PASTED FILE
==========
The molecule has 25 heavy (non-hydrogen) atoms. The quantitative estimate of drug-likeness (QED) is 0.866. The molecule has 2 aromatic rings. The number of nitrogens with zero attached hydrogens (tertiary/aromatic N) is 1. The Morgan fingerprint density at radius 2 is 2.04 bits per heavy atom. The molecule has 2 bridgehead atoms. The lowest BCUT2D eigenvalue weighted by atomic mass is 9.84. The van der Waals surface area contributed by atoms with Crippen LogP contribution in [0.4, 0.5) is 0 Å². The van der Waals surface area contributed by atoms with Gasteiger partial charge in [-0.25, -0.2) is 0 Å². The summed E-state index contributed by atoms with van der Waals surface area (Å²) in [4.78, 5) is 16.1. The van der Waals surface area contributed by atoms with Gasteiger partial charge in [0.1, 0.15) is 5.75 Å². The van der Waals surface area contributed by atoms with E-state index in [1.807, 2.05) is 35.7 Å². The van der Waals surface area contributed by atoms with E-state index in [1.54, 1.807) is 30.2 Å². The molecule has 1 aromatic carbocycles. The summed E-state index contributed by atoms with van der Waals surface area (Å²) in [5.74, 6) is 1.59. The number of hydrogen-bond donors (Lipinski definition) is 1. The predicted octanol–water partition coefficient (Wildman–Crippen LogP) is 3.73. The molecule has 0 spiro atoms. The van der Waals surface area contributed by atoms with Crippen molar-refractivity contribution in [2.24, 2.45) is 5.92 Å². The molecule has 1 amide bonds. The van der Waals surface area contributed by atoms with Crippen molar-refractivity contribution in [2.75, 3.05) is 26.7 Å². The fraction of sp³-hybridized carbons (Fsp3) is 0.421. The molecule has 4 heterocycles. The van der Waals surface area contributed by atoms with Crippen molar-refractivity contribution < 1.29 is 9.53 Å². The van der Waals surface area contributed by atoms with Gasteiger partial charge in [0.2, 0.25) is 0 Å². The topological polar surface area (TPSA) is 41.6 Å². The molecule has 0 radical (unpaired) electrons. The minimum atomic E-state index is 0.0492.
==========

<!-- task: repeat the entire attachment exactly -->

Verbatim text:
The molecule has 25 heavy (non-hydrogen) atoms. The quantitative estimate of drug-likeness (QED) is 0.866. The molecule has 2 aromatic rings. The number of nitrogens with zero attached hydrogens (tertiary/aromatic N) is 1. The Morgan fingerprint density at radius 2 is 2.04 bits per heavy atom. The molecule has 2 bridgehead atoms. The lowest BCUT2D eigenvalue weighted by atomic mass is 9.84. The van der Waals surface area contributed by atoms with Crippen LogP contribution in [0.4, 0.5) is 0 Å². The van der Waals surface area contributed by atoms with Gasteiger partial charge in [-0.25, -0.2) is 0 Å². The summed E-state index contributed by atoms with van der Waals surface area (Å²) in [4.78, 5) is 16.1. The van der Waals surface area contributed by atoms with Gasteiger partial charge in [0.1, 0.15) is 5.75 Å². The van der Waals surface area contributed by atoms with E-state index in [1.807, 2.05) is 35.7 Å². The van der Waals surface area contributed by atoms with E-state index in [1.54, 1.807) is 30.2 Å². The molecule has 1 aromatic carbocycles. The summed E-state index contributed by atoms with van der Waals surface area (Å²) in [5.74, 6) is 1.59. The number of hydrogen-bond donors (Lipinski definition) is 1. The predicted octanol–water partition coefficient (Wildman–Crippen LogP) is 3.73. The molecule has 0 spiro atoms. The van der Waals surface area contributed by atoms with Crippen molar-refractivity contribution in [2.24, 2.45) is 5.92 Å². The molecule has 1 amide bonds. The van der Waals surface area contributed by atoms with Crippen molar-refractivity contribution in [2.75, 3.05) is 26.7 Å². The fraction of sp³-hybridized carbons (Fsp3) is 0.421. The molecule has 4 heterocycles. The van der Waals surface area contributed by atoms with Crippen molar-refractivity contribution < 1.29 is 9.53 Å². The van der Waals surface area contributed by atoms with Gasteiger partial charge in [0.2, 0.25) is 0 Å². The topological polar surface area (TPSA) is 41.6 Å². The molecule has 0 radical (unpaired) electrons. The minimum atomic E-state index is 0.0492.